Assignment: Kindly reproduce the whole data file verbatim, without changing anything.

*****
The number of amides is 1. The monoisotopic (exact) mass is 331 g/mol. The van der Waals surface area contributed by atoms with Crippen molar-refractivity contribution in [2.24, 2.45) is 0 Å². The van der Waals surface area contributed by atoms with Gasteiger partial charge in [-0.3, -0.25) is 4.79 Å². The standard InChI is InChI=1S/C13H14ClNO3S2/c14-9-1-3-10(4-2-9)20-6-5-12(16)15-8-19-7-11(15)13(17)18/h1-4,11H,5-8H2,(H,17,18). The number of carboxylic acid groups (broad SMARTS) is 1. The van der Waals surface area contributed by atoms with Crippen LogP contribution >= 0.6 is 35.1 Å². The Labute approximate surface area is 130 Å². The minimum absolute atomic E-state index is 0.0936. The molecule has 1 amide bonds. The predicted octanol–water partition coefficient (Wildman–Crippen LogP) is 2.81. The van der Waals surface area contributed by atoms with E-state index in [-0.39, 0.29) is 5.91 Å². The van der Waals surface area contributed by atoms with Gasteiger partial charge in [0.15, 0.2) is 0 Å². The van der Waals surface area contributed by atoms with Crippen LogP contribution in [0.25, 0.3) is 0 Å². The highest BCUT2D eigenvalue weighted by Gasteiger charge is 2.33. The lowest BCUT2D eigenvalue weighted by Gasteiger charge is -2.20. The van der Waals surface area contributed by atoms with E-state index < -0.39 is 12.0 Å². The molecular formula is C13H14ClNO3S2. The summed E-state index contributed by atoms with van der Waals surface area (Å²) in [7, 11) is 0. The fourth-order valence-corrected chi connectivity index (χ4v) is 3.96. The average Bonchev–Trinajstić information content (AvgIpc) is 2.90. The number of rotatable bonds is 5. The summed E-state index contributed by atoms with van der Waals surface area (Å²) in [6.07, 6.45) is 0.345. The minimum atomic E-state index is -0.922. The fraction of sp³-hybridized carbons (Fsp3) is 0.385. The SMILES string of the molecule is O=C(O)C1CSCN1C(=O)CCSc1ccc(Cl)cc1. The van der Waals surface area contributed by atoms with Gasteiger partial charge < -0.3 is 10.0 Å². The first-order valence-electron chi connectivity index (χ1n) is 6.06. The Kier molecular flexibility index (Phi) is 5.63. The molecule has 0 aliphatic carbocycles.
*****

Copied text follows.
The number of amides is 1. The monoisotopic (exact) mass is 331 g/mol. The van der Waals surface area contributed by atoms with Crippen molar-refractivity contribution in [2.24, 2.45) is 0 Å². The van der Waals surface area contributed by atoms with Gasteiger partial charge in [-0.3, -0.25) is 4.79 Å². The standard InChI is InChI=1S/C13H14ClNO3S2/c14-9-1-3-10(4-2-9)20-6-5-12(16)15-8-19-7-11(15)13(17)18/h1-4,11H,5-8H2,(H,17,18). The number of carboxylic acid groups (broad SMARTS) is 1. The van der Waals surface area contributed by atoms with Crippen LogP contribution >= 0.6 is 35.1 Å². The Labute approximate surface area is 130 Å². The minimum absolute atomic E-state index is 0.0936. The molecule has 1 amide bonds. The predicted octanol–water partition coefficient (Wildman–Crippen LogP) is 2.81. The van der Waals surface area contributed by atoms with E-state index in [-0.39, 0.29) is 5.91 Å². The van der Waals surface area contributed by atoms with Gasteiger partial charge in [0.15, 0.2) is 0 Å². The van der Waals surface area contributed by atoms with Crippen LogP contribution in [0.25, 0.3) is 0 Å². The highest BCUT2D eigenvalue weighted by Gasteiger charge is 2.33. The lowest BCUT2D eigenvalue weighted by Gasteiger charge is -2.20. The van der Waals surface area contributed by atoms with E-state index < -0.39 is 12.0 Å². The molecular formula is C13H14ClNO3S2. The summed E-state index contributed by atoms with van der Waals surface area (Å²) in [7, 11) is 0. The fourth-order valence-corrected chi connectivity index (χ4v) is 3.96. The average Bonchev–Trinajstić information content (AvgIpc) is 2.90. The number of rotatable bonds is 5. The summed E-state index contributed by atoms with van der Waals surface area (Å²) in [6.07, 6.45) is 0.345. The minimum atomic E-state index is -0.922. The fraction of sp³-hybridized carbons (Fsp3) is 0.385. The SMILES string of the molecule is O=C(O)C1CSCN1C(=O)CCSc1ccc(Cl)cc1. The van der Waals surface area contributed by atoms with Gasteiger partial charge < -0.3 is 10.0 Å². The first-order valence-electron chi connectivity index (χ1n) is 6.06. The Kier molecular flexibility index (Phi) is 5.63. The molecule has 0 aliphatic carbocycles.